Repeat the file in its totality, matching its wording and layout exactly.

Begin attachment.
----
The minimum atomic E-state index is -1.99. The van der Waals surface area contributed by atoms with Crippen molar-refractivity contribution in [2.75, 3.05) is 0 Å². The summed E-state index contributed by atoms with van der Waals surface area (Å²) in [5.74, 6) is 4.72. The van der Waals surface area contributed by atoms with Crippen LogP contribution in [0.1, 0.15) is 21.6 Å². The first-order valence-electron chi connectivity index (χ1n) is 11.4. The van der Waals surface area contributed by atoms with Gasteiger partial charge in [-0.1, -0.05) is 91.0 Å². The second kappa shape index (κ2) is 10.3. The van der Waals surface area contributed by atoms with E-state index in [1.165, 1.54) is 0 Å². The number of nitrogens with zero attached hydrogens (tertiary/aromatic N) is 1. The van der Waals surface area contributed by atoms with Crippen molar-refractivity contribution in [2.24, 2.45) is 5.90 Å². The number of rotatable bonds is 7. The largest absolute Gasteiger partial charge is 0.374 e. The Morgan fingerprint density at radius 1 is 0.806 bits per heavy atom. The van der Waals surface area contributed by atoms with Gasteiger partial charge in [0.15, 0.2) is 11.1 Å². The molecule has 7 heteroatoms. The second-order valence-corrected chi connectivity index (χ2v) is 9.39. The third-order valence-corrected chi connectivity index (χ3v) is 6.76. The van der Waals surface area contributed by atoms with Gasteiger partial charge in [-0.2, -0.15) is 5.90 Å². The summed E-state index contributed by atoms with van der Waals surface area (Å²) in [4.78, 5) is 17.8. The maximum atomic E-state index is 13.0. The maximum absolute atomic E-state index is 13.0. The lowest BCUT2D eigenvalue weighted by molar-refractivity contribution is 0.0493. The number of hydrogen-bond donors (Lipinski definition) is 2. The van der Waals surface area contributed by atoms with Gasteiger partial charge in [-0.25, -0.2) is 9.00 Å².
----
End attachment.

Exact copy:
The minimum atomic E-state index is -1.99. The van der Waals surface area contributed by atoms with Crippen molar-refractivity contribution in [2.75, 3.05) is 0 Å². The summed E-state index contributed by atoms with van der Waals surface area (Å²) in [5.74, 6) is 4.72. The van der Waals surface area contributed by atoms with Crippen LogP contribution in [0.1, 0.15) is 21.6 Å². The first-order valence-electron chi connectivity index (χ1n) is 11.4. The van der Waals surface area contributed by atoms with Gasteiger partial charge in [-0.1, -0.05) is 91.0 Å². The second kappa shape index (κ2) is 10.3. The van der Waals surface area contributed by atoms with E-state index in [1.165, 1.54) is 0 Å². The number of nitrogens with zero attached hydrogens (tertiary/aromatic N) is 1. The van der Waals surface area contributed by atoms with Crippen molar-refractivity contribution in [2.24, 2.45) is 5.90 Å². The number of rotatable bonds is 7. The largest absolute Gasteiger partial charge is 0.374 e. The Morgan fingerprint density at radius 1 is 0.806 bits per heavy atom. The van der Waals surface area contributed by atoms with Gasteiger partial charge in [0.15, 0.2) is 11.1 Å². The molecule has 7 heteroatoms. The second-order valence-corrected chi connectivity index (χ2v) is 9.39. The third-order valence-corrected chi connectivity index (χ3v) is 6.76. The van der Waals surface area contributed by atoms with Gasteiger partial charge in [-0.2, -0.15) is 5.90 Å². The summed E-state index contributed by atoms with van der Waals surface area (Å²) in [4.78, 5) is 17.8. The maximum atomic E-state index is 13.0. The maximum absolute atomic E-state index is 13.0. The lowest BCUT2D eigenvalue weighted by molar-refractivity contribution is 0.0493. The number of hydrogen-bond donors (Lipinski definition) is 2. The van der Waals surface area contributed by atoms with Gasteiger partial charge in [-0.25, -0.2) is 9.00 Å².